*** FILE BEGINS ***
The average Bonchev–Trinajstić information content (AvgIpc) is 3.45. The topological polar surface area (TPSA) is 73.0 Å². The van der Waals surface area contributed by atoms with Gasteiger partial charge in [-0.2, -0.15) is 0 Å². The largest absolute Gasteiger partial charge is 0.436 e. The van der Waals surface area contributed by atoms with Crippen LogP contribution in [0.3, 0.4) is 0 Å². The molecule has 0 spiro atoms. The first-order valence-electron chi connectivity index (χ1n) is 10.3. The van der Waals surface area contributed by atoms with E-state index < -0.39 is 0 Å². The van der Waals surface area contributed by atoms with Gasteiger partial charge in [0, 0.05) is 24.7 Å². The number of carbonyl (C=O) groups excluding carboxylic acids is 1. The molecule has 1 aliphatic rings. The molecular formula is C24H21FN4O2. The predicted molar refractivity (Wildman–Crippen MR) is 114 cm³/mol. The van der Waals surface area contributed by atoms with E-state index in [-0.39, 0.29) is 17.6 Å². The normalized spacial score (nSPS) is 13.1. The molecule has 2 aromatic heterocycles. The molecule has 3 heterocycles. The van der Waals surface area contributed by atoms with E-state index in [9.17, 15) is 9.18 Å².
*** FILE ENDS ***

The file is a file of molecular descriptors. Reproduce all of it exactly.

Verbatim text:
The average Bonchev–Trinajstić information content (AvgIpc) is 3.45. The topological polar surface area (TPSA) is 73.0 Å². The van der Waals surface area contributed by atoms with Gasteiger partial charge in [-0.2, -0.15) is 0 Å². The largest absolute Gasteiger partial charge is 0.436 e. The van der Waals surface area contributed by atoms with Crippen LogP contribution in [0.3, 0.4) is 0 Å². The molecule has 0 spiro atoms. The first-order valence-electron chi connectivity index (χ1n) is 10.3. The van der Waals surface area contributed by atoms with E-state index < -0.39 is 0 Å². The van der Waals surface area contributed by atoms with Gasteiger partial charge in [0, 0.05) is 24.7 Å². The number of carbonyl (C=O) groups excluding carboxylic acids is 1. The molecule has 1 aliphatic rings. The molecular formula is C24H21FN4O2. The predicted molar refractivity (Wildman–Crippen MR) is 114 cm³/mol. The van der Waals surface area contributed by atoms with E-state index in [-0.39, 0.29) is 17.6 Å². The normalized spacial score (nSPS) is 13.1. The molecule has 2 aromatic heterocycles. The molecule has 3 heterocycles. The van der Waals surface area contributed by atoms with E-state index in [9.17, 15) is 9.18 Å².